TUESDAY, June 9 (HealthDay News) -- Besides disturbing a good night's sleep, nightmares might be linked to an increased risk of suicide, a new study suggests.
Researchers assessed 82 men and women, ages 18 to 66, who were awaiting an emergency psychiatric evaluation before being admitted to a community mental health hospital. They were asked about their nightmares, insomnia, depression and suicidal tendencies.
The study found that severe nightmares were independently associated with increased suicidal symptoms, even after the researchers accounted for the effects of depression.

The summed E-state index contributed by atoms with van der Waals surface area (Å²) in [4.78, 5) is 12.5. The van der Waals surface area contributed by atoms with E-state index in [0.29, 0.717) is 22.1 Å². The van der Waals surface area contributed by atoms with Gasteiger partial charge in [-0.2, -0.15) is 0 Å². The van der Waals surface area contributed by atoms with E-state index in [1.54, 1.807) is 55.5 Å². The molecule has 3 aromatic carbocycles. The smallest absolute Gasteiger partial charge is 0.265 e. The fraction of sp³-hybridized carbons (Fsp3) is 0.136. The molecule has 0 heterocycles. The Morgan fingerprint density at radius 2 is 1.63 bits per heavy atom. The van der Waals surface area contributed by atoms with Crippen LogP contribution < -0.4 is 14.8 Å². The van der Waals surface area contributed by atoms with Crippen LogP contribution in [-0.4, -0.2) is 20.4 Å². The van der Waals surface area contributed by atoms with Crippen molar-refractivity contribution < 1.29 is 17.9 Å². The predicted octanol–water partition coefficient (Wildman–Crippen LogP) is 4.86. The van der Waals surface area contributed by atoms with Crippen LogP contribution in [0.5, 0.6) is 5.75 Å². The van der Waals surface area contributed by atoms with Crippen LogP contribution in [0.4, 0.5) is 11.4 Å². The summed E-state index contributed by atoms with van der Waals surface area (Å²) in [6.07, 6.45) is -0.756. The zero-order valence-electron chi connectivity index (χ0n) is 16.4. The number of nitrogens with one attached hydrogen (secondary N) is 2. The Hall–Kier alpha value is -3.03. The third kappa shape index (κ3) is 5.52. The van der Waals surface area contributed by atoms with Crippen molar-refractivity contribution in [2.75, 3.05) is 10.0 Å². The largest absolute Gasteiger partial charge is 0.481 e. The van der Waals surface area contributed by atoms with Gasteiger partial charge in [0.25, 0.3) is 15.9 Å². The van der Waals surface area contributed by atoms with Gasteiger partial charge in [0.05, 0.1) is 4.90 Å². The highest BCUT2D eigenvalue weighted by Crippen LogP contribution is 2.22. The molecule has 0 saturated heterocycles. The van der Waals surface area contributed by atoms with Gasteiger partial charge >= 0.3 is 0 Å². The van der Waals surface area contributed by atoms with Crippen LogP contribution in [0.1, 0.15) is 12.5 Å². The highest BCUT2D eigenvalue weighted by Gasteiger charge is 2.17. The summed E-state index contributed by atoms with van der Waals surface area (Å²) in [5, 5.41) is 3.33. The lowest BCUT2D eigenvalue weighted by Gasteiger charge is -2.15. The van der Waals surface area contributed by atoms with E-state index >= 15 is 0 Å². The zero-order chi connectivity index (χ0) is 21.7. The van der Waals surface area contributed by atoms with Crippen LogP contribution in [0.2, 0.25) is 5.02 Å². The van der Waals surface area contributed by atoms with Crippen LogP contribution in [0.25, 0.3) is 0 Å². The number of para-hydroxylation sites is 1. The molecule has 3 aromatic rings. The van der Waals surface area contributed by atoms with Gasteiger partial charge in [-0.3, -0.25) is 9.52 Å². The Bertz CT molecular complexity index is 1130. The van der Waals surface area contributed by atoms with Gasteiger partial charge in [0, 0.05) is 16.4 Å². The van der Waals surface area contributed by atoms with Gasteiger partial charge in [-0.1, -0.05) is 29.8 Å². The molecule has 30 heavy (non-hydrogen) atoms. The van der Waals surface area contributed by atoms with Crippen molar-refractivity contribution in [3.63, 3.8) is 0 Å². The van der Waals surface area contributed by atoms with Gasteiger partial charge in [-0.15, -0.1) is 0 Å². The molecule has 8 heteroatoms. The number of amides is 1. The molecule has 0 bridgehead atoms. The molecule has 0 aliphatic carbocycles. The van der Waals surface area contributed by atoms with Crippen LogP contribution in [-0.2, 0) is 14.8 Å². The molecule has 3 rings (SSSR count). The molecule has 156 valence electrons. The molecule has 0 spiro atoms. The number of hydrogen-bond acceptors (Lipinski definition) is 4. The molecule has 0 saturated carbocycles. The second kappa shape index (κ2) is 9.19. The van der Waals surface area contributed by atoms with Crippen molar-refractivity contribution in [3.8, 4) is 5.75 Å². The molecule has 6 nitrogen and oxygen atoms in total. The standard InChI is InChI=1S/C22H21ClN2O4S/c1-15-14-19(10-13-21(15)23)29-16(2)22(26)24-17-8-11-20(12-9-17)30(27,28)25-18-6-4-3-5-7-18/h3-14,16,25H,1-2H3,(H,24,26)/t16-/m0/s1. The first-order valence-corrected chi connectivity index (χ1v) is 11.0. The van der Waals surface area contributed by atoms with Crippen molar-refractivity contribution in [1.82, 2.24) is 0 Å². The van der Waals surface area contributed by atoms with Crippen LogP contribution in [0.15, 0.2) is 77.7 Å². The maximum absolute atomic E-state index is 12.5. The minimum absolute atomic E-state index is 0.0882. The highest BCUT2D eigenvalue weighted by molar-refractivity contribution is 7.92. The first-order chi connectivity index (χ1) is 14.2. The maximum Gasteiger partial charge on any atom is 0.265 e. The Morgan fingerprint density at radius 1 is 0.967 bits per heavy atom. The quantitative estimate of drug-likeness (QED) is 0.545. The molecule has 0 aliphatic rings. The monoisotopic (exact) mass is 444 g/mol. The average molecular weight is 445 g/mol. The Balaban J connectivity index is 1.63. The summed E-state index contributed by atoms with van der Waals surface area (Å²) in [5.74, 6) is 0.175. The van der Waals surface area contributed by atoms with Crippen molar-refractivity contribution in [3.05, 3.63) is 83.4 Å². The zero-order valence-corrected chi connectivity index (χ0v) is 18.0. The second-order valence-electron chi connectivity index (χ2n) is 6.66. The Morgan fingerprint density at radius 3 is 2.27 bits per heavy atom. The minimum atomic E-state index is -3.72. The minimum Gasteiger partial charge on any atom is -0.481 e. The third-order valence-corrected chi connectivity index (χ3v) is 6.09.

"Sleep disturbances, especially nightmares, appear to be an acute warning sign and risk factor for suicide," principal investigator Rebecca Bernert, a doctoral candidate in clinical psychology at Florida State University, said in a news release from the American Academy of Sleep Medicine.
"Given that poor sleep is amenable to treatment, and less stigmatized than depression and suicide, our findings could impact standardized suicide risk assessment and prevention efforts," she said.
The findings were to be presented June 9 in Seattle at the annual meeting of the Associated Professional Sleep Societies.
Sleep complaints are among the top 10 warning signs of suicide, according to the U.S. Substance Abuse and Mental Health Services Administration.
The U.S. National Library of Medicine has more about nightmares.
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